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Brain circuits

Four questions that will help you prepare for a cyberattack

Published 12 May 2021 in Brain circuits

Cyberattacks are part of the reality of doing business in today’s world, so any organization whether large or small  needs to have a plan in place in terms of how they will handle a security breach when it occurs.

There are certain key questions you should be asking right now to ensure you are prepared to act quickly when your systems are hacked. Here are four essential ones:

1. Have I trained all my employees?

Sometimes, the easiest way for a hacker to get in is simply to pose as someone from your organization – such as the IT department – and ask an employee for passwords. Make sure all employees are trained to be aware never to give out passwords, and never to click on something from an unknown source.

All it takes is one tired employee at home to be a little forgetful and accidentally click on a nefarious link. These kinds of social engineering attacks are used in more than 80% of the cyberattacks today, so it is rarely about highly sophisticated technical breaches.

Make sure everyone is aware that suspicious individuals, phone calls, e-mails, links and questions must always be treated with caution.

2. When and how will I tell my customers what happened?

Communicating clearly and quickly with customers about any sensitive information that has been breached is critical. You will need to determine who needs to know what and how to inform them. And the way this is handled can mean a lot for your company’s reputation.

For this reason, your communications team should have someone pre-designated to deal with a crisis, and a cyberattack in particular, so they are ready to advise the minute something goes wrong. If no one on your communications team has experience with this sort of incident, get them trained now.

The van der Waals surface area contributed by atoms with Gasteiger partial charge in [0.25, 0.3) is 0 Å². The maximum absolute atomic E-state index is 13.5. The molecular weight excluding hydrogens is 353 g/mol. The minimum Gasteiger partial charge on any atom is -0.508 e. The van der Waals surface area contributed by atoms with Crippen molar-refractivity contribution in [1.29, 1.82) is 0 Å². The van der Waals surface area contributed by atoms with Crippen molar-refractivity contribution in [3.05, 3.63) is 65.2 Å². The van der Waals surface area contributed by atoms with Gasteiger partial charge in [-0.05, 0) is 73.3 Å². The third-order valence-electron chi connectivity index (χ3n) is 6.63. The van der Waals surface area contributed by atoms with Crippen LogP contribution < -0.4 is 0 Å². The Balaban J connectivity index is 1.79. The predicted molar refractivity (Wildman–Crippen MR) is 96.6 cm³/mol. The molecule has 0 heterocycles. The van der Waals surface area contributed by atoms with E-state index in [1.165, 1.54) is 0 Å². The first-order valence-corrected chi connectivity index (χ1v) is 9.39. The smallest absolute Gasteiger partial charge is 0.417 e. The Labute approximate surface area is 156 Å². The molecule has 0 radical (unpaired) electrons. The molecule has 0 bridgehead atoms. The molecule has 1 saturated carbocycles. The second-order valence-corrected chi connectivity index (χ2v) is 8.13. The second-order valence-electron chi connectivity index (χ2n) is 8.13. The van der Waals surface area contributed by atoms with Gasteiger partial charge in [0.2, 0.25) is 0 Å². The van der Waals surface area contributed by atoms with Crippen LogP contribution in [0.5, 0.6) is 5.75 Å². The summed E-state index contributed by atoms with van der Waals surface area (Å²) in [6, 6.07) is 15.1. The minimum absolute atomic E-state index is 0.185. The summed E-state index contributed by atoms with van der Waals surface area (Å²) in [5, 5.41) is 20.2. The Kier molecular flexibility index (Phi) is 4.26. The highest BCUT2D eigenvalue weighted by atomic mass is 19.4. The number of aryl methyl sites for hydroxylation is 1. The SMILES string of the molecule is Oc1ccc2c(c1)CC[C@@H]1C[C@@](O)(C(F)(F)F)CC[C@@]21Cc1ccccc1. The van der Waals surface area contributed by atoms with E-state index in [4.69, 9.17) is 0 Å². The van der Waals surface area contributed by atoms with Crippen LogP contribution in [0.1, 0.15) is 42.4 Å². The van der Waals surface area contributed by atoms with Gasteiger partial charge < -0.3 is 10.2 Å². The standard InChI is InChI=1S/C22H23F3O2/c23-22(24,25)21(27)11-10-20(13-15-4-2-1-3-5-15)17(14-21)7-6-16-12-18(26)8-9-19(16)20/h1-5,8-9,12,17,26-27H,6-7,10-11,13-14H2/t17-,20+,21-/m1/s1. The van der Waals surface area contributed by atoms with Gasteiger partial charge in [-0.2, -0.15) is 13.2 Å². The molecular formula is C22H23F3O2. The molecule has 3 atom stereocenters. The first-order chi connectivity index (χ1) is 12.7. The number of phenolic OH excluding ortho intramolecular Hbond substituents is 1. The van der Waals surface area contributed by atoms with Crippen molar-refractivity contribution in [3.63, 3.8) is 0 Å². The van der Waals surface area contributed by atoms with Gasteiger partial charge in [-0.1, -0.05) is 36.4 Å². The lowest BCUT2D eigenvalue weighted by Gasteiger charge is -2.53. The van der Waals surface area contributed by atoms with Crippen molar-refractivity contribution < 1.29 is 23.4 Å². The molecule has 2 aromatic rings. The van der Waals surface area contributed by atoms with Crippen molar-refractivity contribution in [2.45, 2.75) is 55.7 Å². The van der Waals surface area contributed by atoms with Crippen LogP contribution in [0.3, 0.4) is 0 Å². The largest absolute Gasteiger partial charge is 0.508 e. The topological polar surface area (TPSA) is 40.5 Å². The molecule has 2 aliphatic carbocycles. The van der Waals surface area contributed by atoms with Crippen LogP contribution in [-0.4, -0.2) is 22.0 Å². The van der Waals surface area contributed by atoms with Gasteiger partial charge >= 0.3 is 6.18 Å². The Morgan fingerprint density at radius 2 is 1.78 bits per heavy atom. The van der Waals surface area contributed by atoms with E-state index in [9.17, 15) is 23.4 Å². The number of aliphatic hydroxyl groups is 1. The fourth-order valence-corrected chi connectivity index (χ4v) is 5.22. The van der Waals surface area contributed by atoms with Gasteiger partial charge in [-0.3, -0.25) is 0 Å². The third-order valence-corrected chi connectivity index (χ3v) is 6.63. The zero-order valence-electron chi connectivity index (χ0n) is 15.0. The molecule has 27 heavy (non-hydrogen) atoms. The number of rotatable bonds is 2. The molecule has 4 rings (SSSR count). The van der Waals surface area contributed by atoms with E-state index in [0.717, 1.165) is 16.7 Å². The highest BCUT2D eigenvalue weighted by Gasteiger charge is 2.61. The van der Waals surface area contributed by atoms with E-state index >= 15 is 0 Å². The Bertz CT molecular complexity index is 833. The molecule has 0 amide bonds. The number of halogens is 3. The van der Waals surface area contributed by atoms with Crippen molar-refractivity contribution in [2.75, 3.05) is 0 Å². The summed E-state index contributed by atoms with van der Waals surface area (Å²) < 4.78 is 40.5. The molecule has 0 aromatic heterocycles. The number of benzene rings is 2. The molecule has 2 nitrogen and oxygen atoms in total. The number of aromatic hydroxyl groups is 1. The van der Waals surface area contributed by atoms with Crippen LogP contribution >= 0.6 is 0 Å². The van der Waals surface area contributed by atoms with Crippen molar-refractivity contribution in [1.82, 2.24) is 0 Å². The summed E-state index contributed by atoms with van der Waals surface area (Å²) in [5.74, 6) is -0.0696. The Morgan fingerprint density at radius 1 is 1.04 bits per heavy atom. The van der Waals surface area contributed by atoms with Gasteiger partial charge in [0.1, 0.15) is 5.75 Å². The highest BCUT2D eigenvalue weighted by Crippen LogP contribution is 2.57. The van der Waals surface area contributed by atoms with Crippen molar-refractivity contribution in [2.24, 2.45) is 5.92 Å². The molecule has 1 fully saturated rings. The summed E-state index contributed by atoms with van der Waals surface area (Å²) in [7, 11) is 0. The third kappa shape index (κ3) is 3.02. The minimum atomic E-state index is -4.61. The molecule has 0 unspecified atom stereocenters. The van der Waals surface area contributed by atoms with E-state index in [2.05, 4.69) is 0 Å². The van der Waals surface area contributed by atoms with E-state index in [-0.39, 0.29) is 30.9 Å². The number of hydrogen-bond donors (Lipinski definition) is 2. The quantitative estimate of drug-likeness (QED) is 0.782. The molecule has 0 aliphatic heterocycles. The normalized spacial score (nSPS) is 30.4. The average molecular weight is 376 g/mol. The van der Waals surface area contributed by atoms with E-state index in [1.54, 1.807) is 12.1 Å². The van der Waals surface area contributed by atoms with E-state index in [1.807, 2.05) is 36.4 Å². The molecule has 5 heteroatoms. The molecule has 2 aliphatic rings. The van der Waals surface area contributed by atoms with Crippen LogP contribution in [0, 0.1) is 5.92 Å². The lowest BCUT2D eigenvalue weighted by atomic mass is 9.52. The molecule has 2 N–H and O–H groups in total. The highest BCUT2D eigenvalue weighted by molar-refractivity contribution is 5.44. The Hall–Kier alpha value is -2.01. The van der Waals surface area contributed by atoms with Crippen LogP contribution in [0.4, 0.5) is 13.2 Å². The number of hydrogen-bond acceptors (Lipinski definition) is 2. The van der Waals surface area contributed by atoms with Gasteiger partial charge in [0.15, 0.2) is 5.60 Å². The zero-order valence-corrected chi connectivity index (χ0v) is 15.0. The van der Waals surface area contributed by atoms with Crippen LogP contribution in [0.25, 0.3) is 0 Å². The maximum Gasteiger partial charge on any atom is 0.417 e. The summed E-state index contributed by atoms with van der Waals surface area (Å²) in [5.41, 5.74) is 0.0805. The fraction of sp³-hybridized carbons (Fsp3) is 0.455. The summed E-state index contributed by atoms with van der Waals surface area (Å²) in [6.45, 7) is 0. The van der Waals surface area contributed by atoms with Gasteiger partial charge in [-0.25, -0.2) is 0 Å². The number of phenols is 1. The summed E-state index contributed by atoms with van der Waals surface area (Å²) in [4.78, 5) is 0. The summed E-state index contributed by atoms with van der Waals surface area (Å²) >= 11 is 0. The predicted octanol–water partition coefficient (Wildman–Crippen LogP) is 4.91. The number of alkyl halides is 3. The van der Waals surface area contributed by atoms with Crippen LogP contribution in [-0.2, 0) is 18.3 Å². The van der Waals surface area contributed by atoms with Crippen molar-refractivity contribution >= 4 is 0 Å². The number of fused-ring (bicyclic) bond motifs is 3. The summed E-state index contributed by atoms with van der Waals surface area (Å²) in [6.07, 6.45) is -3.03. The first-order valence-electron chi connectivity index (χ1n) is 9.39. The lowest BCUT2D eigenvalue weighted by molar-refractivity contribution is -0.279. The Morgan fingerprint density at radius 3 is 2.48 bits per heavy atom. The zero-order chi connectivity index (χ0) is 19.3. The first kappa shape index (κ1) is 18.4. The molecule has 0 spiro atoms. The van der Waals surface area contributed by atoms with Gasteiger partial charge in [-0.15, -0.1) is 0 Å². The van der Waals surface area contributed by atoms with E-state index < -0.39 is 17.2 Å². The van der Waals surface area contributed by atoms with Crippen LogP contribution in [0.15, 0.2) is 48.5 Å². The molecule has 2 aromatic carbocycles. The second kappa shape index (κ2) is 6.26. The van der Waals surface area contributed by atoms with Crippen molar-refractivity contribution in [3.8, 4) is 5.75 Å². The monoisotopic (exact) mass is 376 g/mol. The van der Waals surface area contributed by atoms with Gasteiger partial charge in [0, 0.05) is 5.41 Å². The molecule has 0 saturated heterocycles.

3. Do I have a designated war team?

This is the team that will assemble to handle the attack. As previously mentioned, it should involve someone from communications and PR in addition to technical, security and legal advisors.

4. Does someone on my team have a point of contact with the GDPR or other relevant authorities?

Every country has some sort of data protection authority, and they have a lot of excellent advice to give. If your company is attacked and you tell them it is the first time that it has happened, they can give you points of contact for assistance.

While cyberattacks are something no company wants to deal with, they are a reality in today’s digital landscape. And the better prepared you are ahead of time, the smoother things will go when a breach occurs. 

Authors

Oyku Isik IMD

Öykü Işık

Professor of Digital Strategy and Cybersecurity at IMD

Öykü is Professor of Digital Strategy and Cybersecurity at IMD. Her research focuses on digital resilience and the ways in which disruptive technologies challenge our society and organizations.

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